Everything old is new again

I was reading Lev Manovich’s essay  “What is Digital Cinema” the other day and came across this:

Cinema’s most immediate predecessors share something else. As the nineteenth-century obsession with movement intensified, devices which could animate more than just a few images became increasingly popular. All of them the Zootrope, the Phonoscope, the Tachyscope, the Kinetoscope were based on loops, sequences of images featuring complete actions which can be played repeatedly. […] Even Edison’s Kinetoscope (1892-1896), the first modern cinematic machine to employ film, continued to arrange images in a loop. 50 feet of film translated to an approximately 20 second long presentation a genre whose potential development was cut short when cinema adopted a much longer narrative form.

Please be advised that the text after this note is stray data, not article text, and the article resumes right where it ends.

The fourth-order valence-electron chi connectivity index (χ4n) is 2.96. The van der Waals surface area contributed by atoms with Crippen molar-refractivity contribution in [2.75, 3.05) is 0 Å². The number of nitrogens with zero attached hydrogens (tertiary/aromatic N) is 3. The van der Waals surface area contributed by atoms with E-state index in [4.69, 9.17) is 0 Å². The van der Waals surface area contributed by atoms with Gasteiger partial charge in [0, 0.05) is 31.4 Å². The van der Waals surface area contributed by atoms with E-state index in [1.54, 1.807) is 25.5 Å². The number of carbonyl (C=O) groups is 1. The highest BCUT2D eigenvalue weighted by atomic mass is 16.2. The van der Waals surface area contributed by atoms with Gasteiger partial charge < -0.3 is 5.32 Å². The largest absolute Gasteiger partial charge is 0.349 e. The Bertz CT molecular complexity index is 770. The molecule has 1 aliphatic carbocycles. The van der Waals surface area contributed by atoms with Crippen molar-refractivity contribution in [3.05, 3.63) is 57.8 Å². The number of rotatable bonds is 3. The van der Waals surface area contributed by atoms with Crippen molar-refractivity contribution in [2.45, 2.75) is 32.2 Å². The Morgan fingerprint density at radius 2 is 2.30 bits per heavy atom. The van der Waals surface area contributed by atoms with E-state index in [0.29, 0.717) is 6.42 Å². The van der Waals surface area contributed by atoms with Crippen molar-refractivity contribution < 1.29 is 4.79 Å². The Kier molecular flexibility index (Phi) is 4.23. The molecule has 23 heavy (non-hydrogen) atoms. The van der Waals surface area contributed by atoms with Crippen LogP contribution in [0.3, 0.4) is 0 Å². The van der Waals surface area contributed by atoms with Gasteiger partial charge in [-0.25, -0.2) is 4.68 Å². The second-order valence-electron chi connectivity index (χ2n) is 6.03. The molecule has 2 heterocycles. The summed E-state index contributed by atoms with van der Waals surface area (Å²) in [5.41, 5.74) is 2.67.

But of course, the art form of loops wasn’t cut short. It just went dormant until someone invented the Graphics Interchange Format.

Nyan Cat

The internet is usually either seen as a way to distribute books, movies, and other contemporary cultural forms in a more efficient way, or else as a playground for emergent forms — hypertext literature and the like. Interesting to think that it could be reviving old forms as well.

More GIF fun: